I Am Kloot shows independent voice on Let It All In

The English band's new album is a stripped-down affair that pours focus on their famed lyrical flair.

I Am Kloot
Let It All In
Shepherd Moon

Many bands have made it big on the coat-tails of more established acts, particularly in the communally creative city of Manchester. Every so often a Joy Division, Stone Roses or Oasis will inspire a whole scene of ambitious local bands, and a rush of producers people keen to sign them.

I Am Kloot are often lumped in with that post-Oasis surge, but actually emerged after the Britpop bubble burst, into a late 1990s musical landscape jaded by northern guitar bands. It took a series of fortunate events to belatedly raise their profile.

First, their Mancunian contemporaries Elbow enjoyed their own overdue resurgence. The Elbow lead singer Guy Garvey then championed I Am Kloot and produced their fifth album, Sky at Night, which raised their profile significantly. The record's subsequent nomination for the influential Mercury Prize "brought us a whole new audience", the band's frontman John Bramwell said recently.

And yet Kloot eschew the majestic, operatic sound of Garvey's group in this latest album, although he again produces alongside his Elbow bandmate Craig Potter. Let It All In is a stripped-down affair that pours focus on Bramwell's famed lyrical flair, and it's clear from the first few bars that his trio remain intent on ploughing their own, contrary furrow.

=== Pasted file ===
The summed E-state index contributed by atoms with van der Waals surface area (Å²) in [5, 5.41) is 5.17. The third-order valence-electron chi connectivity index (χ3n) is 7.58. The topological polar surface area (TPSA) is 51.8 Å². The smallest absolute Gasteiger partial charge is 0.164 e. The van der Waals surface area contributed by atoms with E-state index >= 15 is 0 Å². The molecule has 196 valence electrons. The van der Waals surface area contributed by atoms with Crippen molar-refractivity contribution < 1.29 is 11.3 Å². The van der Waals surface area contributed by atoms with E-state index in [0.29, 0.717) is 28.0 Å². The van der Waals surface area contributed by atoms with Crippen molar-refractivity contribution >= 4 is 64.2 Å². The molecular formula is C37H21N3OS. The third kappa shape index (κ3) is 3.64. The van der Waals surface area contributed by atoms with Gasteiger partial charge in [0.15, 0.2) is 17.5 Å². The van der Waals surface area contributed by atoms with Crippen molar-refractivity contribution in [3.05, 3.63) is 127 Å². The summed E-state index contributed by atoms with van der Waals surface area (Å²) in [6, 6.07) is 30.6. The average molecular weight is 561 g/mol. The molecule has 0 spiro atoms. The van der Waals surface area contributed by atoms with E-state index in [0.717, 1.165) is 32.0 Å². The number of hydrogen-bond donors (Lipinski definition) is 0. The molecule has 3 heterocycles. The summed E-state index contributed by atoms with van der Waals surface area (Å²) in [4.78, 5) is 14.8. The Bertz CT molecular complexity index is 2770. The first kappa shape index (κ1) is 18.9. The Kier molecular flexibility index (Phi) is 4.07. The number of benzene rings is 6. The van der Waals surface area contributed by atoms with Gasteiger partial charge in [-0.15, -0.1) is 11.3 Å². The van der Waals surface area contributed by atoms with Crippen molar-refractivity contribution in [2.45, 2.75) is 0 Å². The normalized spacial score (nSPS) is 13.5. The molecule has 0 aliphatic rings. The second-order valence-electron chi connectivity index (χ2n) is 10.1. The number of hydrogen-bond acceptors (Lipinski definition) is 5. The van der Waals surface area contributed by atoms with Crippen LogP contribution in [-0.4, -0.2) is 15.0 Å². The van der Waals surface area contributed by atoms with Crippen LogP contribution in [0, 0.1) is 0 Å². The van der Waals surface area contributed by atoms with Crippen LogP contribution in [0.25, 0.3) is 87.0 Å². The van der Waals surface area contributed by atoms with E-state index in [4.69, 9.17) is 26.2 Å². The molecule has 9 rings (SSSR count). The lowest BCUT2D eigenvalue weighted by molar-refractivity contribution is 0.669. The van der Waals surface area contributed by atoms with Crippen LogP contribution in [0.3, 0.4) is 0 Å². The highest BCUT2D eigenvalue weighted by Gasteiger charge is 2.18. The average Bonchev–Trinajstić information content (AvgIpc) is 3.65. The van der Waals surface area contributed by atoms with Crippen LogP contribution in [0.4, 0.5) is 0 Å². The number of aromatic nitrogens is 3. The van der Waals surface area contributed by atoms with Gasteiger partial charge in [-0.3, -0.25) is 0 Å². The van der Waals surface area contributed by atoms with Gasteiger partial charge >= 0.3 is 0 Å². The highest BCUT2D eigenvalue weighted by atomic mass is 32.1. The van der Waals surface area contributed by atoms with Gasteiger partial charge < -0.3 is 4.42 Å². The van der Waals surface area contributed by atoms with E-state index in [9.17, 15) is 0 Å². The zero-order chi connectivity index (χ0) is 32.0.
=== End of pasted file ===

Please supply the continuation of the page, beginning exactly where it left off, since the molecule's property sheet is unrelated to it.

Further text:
Far from the traditional bombastic opener, Bullet is a brooding cabaret blues number that could easily have been sung by a femme fatale in a vintage film noir. Adherents of more robust indie rock may baulk at the album's downbeat tone - and Bramwell's vulnerable vocal style.

Like many Lancashire acts, his songwriting was heavily inspired by The Beatles, most evident here on the soot-soaked, trumpet-laden Some Better Day. Missing the Britpop era has done the band no harm; where Oasis' tales of everyman excess became detached from reality, Kloot's years in the wilderness add extra poignancy to a song such as Shoeless. "Ceaseless are the hours you keep, you ride the tides, the waves of sleep," warbles the world-weary singer.

The Elbow influence pokes forth on occasion, notably the orchestral denouement of Hold Back the Night and a familiar wall of sound on These Days are Mine, while Even the Stars is an enjoyably shameless production steal from another Manchester classic, Joy Division's Atmosphere. We can now happily add Let It All In to that city's admirable musical canon.